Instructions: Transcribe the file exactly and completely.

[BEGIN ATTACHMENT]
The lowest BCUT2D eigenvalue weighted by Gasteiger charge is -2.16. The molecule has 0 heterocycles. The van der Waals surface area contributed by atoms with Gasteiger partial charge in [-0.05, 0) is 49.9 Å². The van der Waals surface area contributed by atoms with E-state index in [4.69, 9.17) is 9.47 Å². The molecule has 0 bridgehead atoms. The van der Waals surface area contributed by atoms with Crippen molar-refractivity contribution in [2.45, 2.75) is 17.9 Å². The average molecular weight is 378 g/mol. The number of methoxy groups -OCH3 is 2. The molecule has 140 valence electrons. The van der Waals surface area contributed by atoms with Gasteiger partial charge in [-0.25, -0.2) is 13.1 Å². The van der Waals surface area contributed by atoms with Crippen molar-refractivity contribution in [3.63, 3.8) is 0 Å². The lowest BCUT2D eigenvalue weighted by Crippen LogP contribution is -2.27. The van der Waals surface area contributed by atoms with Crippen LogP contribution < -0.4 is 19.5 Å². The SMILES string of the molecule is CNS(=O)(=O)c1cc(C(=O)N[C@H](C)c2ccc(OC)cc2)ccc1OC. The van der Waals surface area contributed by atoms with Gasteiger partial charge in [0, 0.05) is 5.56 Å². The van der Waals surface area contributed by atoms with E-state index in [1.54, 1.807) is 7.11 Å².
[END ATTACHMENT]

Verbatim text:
The lowest BCUT2D eigenvalue weighted by Gasteiger charge is -2.16. The molecule has 0 heterocycles. The van der Waals surface area contributed by atoms with Gasteiger partial charge in [-0.05, 0) is 49.9 Å². The van der Waals surface area contributed by atoms with E-state index in [4.69, 9.17) is 9.47 Å². The molecule has 0 bridgehead atoms. The van der Waals surface area contributed by atoms with Crippen molar-refractivity contribution in [2.45, 2.75) is 17.9 Å². The average molecular weight is 378 g/mol. The number of methoxy groups -OCH3 is 2. The molecule has 140 valence electrons. The van der Waals surface area contributed by atoms with Gasteiger partial charge in [-0.25, -0.2) is 13.1 Å². The van der Waals surface area contributed by atoms with Crippen molar-refractivity contribution in [3.63, 3.8) is 0 Å². The lowest BCUT2D eigenvalue weighted by Crippen LogP contribution is -2.27. The van der Waals surface area contributed by atoms with Crippen LogP contribution < -0.4 is 19.5 Å². The SMILES string of the molecule is CNS(=O)(=O)c1cc(C(=O)N[C@H](C)c2ccc(OC)cc2)ccc1OC. The van der Waals surface area contributed by atoms with Gasteiger partial charge in [0, 0.05) is 5.56 Å². The van der Waals surface area contributed by atoms with E-state index in [1.54, 1.807) is 7.11 Å².